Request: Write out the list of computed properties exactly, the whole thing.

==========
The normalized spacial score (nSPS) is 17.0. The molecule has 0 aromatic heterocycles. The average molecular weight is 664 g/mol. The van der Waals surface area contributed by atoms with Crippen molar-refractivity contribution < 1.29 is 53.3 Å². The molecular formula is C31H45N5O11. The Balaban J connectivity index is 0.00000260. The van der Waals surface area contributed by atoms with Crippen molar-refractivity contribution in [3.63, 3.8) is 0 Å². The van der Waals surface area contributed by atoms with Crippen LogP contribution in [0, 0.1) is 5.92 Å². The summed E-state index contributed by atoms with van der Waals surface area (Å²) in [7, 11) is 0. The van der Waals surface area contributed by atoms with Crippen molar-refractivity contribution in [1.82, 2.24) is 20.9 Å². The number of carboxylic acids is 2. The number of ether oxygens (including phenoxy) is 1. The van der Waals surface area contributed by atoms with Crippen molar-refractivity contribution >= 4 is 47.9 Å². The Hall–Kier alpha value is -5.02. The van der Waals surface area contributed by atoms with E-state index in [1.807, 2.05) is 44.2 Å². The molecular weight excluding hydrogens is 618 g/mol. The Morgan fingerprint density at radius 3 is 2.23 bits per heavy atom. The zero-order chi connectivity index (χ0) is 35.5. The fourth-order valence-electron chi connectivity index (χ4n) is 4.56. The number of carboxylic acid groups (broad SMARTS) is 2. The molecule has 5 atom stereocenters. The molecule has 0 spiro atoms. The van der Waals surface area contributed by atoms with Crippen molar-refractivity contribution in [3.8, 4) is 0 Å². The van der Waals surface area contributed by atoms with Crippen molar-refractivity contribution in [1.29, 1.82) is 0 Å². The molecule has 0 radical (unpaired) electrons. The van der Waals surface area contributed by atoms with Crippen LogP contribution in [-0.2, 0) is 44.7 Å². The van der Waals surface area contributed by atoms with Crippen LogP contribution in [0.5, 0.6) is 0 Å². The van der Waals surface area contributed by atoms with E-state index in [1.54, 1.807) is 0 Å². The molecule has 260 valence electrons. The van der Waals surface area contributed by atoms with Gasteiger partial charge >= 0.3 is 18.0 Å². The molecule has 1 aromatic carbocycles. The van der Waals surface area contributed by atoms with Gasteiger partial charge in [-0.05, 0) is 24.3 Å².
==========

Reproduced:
The normalized spacial score (nSPS) is 17.0. The molecule has 0 aromatic heterocycles. The average molecular weight is 664 g/mol. The van der Waals surface area contributed by atoms with Crippen molar-refractivity contribution < 1.29 is 53.3 Å². The molecular formula is C31H45N5O11. The Balaban J connectivity index is 0.00000260. The van der Waals surface area contributed by atoms with Crippen molar-refractivity contribution in [3.63, 3.8) is 0 Å². The van der Waals surface area contributed by atoms with Crippen LogP contribution in [0, 0.1) is 5.92 Å². The summed E-state index contributed by atoms with van der Waals surface area (Å²) in [7, 11) is 0. The van der Waals surface area contributed by atoms with Crippen molar-refractivity contribution in [1.82, 2.24) is 20.9 Å². The number of carboxylic acids is 2. The number of ether oxygens (including phenoxy) is 1. The van der Waals surface area contributed by atoms with Crippen molar-refractivity contribution >= 4 is 47.9 Å². The Hall–Kier alpha value is -5.02. The van der Waals surface area contributed by atoms with E-state index in [1.807, 2.05) is 44.2 Å². The molecular weight excluding hydrogens is 618 g/mol. The Morgan fingerprint density at radius 3 is 2.23 bits per heavy atom. The zero-order chi connectivity index (χ0) is 35.5. The fourth-order valence-electron chi connectivity index (χ4n) is 4.56. The number of carboxylic acid groups (broad SMARTS) is 2. The molecule has 5 atom stereocenters. The molecule has 0 spiro atoms. The van der Waals surface area contributed by atoms with Crippen molar-refractivity contribution in [3.8, 4) is 0 Å². The van der Waals surface area contributed by atoms with Crippen molar-refractivity contribution in [1.29, 1.82) is 0 Å². The molecule has 0 radical (unpaired) electrons. The van der Waals surface area contributed by atoms with Crippen LogP contribution in [-0.2, 0) is 44.7 Å². The van der Waals surface area contributed by atoms with Crippen LogP contribution in [0.5, 0.6) is 0 Å². The van der Waals surface area contributed by atoms with E-state index in [1.54, 1.807) is 0 Å². The molecule has 260 valence electrons. The van der Waals surface area contributed by atoms with Gasteiger partial charge >= 0.3 is 18.0 Å². The molecule has 1 aromatic carbocycles. The van der Waals surface area contributed by atoms with Gasteiger partial charge in [-0.05, 0) is 24.3 Å².